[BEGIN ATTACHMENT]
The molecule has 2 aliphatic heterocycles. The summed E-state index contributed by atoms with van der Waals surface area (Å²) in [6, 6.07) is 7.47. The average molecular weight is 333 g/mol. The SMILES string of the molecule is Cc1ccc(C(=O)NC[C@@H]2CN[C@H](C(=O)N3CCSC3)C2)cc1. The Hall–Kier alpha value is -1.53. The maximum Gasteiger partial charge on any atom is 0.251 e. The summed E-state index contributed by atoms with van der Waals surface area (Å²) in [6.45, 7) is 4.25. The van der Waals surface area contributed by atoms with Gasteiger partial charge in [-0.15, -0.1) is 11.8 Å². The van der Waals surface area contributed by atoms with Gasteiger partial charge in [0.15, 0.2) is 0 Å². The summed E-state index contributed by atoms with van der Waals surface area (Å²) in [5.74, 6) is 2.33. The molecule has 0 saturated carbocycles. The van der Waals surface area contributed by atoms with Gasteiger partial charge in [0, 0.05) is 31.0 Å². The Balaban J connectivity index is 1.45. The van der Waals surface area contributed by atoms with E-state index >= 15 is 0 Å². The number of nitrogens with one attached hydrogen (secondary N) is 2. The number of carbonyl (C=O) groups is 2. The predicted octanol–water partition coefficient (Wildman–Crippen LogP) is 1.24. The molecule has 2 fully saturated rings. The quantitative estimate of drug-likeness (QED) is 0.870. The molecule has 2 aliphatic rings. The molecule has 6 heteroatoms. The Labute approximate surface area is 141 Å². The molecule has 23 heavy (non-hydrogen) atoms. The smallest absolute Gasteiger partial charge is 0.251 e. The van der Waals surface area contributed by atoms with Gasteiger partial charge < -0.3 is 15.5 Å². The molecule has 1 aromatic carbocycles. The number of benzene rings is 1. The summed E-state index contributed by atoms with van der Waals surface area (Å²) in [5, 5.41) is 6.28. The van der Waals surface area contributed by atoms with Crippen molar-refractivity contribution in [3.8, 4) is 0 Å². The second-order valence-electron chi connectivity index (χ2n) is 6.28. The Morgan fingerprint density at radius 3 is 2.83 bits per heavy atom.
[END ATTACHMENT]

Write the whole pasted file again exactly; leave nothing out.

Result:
The molecule has 2 aliphatic heterocycles. The summed E-state index contributed by atoms with van der Waals surface area (Å²) in [6, 6.07) is 7.47. The average molecular weight is 333 g/mol. The SMILES string of the molecule is Cc1ccc(C(=O)NC[C@@H]2CN[C@H](C(=O)N3CCSC3)C2)cc1. The Hall–Kier alpha value is -1.53. The maximum Gasteiger partial charge on any atom is 0.251 e. The summed E-state index contributed by atoms with van der Waals surface area (Å²) in [6.45, 7) is 4.25. The van der Waals surface area contributed by atoms with Gasteiger partial charge in [-0.15, -0.1) is 11.8 Å². The van der Waals surface area contributed by atoms with Gasteiger partial charge in [0.15, 0.2) is 0 Å². The summed E-state index contributed by atoms with van der Waals surface area (Å²) in [5.74, 6) is 2.33. The molecule has 0 saturated carbocycles. The van der Waals surface area contributed by atoms with Gasteiger partial charge in [0, 0.05) is 31.0 Å². The Balaban J connectivity index is 1.45. The van der Waals surface area contributed by atoms with E-state index >= 15 is 0 Å². The number of nitrogens with one attached hydrogen (secondary N) is 2. The number of carbonyl (C=O) groups is 2. The predicted octanol–water partition coefficient (Wildman–Crippen LogP) is 1.24. The molecule has 2 fully saturated rings. The quantitative estimate of drug-likeness (QED) is 0.870. The molecule has 2 aliphatic rings. The molecule has 6 heteroatoms. The Labute approximate surface area is 141 Å². The molecule has 23 heavy (non-hydrogen) atoms. The smallest absolute Gasteiger partial charge is 0.251 e. The van der Waals surface area contributed by atoms with Gasteiger partial charge < -0.3 is 15.5 Å². The molecule has 1 aromatic carbocycles. The number of benzene rings is 1. The summed E-state index contributed by atoms with van der Waals surface area (Å²) in [5, 5.41) is 6.28. The van der Waals surface area contributed by atoms with Crippen molar-refractivity contribution in [3.8, 4) is 0 Å². The second-order valence-electron chi connectivity index (χ2n) is 6.28. The Morgan fingerprint density at radius 3 is 2.83 bits per heavy atom.